Company in exchange for the Arlington Apartments, located at 415 First Avenue.
As part of that deal he also obtained property at the corner of 800 East and 100 South where he built the Bernice Apartments in 1912.1 The Bernice and Cornell apartments are almost identical, though the Bernice has been altered in recent years.
Visaing owned this building for only a short time, selling it 1912 to Blanche
Castleman for $32,000. The building changed hands four times over the ensuing decade before being purchased by Jacob Bergerman in 1923. It remained in the Bergerman family through at least 1934.
W.C.A. “Andy” Vissing constructed at least 20 major apartment buildings in Salt Lake City during his career. Born in Denmark in 1874, he emigrated to the U.S. and Salt Lake City at the age of fourteen. He started in the construction business as a young man and continued until his death in 1936. He is credited as “one of the first local apartment house builders.” He constructed some of the largest apartments in the city, including the Hillcrest, Buckingham, Fairmont and Commander apartments. The first apartments he is known to have constructed were the LaFrance Apartments in 1905. That was also the first of several apartment projects in which he was involved with Covey Investment Company, another major developer and owner of apartments in Salt Lake City. Vissing was primarily a contractor, not an apartment manager, so he usually sold his apartment buildings soon after completing them in order to finance the construction of new apartments.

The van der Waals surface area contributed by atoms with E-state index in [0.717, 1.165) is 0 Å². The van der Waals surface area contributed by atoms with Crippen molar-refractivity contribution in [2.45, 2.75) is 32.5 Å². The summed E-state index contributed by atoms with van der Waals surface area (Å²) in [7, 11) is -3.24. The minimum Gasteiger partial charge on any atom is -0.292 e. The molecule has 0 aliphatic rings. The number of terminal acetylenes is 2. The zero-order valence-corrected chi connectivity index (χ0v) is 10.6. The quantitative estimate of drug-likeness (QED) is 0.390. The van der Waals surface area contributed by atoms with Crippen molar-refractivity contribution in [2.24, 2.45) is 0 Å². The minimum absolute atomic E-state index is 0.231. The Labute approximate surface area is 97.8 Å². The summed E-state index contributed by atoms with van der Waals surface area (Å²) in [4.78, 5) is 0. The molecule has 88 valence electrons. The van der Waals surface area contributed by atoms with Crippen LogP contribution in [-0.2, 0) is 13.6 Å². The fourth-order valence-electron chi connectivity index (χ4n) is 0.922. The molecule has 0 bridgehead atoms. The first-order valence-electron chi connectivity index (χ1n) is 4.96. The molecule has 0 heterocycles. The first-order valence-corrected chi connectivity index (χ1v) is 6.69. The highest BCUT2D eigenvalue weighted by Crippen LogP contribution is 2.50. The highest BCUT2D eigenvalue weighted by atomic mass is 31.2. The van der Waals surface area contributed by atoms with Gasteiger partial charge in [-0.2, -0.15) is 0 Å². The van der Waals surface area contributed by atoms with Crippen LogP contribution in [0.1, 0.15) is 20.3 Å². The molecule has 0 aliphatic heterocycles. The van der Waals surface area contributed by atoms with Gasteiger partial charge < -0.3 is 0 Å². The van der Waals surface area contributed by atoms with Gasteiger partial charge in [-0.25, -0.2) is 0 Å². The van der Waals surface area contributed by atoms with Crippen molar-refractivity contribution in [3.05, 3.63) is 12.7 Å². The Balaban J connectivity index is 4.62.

Sampson and Altadena: 276 East 300 South & 310 South 300 East (1906)